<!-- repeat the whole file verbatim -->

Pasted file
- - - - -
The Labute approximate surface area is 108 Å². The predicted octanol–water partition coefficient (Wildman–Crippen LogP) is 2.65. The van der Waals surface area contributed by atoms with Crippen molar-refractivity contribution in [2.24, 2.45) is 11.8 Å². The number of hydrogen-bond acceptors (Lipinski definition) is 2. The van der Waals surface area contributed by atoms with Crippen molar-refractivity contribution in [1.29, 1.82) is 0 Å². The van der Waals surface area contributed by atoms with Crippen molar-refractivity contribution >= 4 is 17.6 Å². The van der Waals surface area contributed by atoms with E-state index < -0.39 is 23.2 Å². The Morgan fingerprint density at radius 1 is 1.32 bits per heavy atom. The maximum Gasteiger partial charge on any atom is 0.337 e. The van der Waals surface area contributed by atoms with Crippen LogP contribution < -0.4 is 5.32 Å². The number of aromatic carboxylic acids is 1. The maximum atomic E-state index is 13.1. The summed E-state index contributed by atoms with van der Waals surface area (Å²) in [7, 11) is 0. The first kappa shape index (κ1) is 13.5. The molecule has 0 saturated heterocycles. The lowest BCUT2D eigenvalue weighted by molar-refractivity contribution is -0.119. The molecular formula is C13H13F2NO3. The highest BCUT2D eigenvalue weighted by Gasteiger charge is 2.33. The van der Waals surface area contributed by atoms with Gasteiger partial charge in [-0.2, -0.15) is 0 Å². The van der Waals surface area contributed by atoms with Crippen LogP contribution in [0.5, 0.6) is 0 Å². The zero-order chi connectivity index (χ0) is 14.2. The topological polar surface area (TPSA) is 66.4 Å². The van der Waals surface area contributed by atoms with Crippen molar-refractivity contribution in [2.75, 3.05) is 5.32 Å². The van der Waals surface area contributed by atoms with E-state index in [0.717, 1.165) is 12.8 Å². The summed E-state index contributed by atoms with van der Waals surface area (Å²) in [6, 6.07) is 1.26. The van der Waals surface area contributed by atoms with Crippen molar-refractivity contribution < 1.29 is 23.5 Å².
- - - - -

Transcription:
The Labute approximate surface area is 108 Å². The predicted octanol–water partition coefficient (Wildman–Crippen LogP) is 2.65. The van der Waals surface area contributed by atoms with Crippen molar-refractivity contribution in [2.24, 2.45) is 11.8 Å². The number of hydrogen-bond acceptors (Lipinski definition) is 2. The van der Waals surface area contributed by atoms with Crippen molar-refractivity contribution in [1.29, 1.82) is 0 Å². The van der Waals surface area contributed by atoms with Crippen molar-refractivity contribution >= 4 is 17.6 Å². The van der Waals surface area contributed by atoms with E-state index < -0.39 is 23.2 Å². The Morgan fingerprint density at radius 1 is 1.32 bits per heavy atom. The maximum Gasteiger partial charge on any atom is 0.337 e. The van der Waals surface area contributed by atoms with Crippen LogP contribution < -0.4 is 5.32 Å². The number of aromatic carboxylic acids is 1. The maximum atomic E-state index is 13.1. The summed E-state index contributed by atoms with van der Waals surface area (Å²) in [7, 11) is 0. The first kappa shape index (κ1) is 13.5. The molecule has 0 saturated heterocycles. The lowest BCUT2D eigenvalue weighted by molar-refractivity contribution is -0.119. The molecular formula is C13H13F2NO3. The highest BCUT2D eigenvalue weighted by Gasteiger charge is 2.33. The van der Waals surface area contributed by atoms with Gasteiger partial charge in [-0.2, -0.15) is 0 Å². The van der Waals surface area contributed by atoms with Crippen LogP contribution in [0.5, 0.6) is 0 Å². The zero-order chi connectivity index (χ0) is 14.2. The topological polar surface area (TPSA) is 66.4 Å². The van der Waals surface area contributed by atoms with Crippen molar-refractivity contribution in [2.75, 3.05) is 5.32 Å². The van der Waals surface area contributed by atoms with E-state index in [0.717, 1.165) is 12.8 Å². The summed E-state index contributed by atoms with van der Waals surface area (Å²) in [6, 6.07) is 1.26. The van der Waals surface area contributed by atoms with Crippen molar-refractivity contribution < 1.29 is 23.5 Å².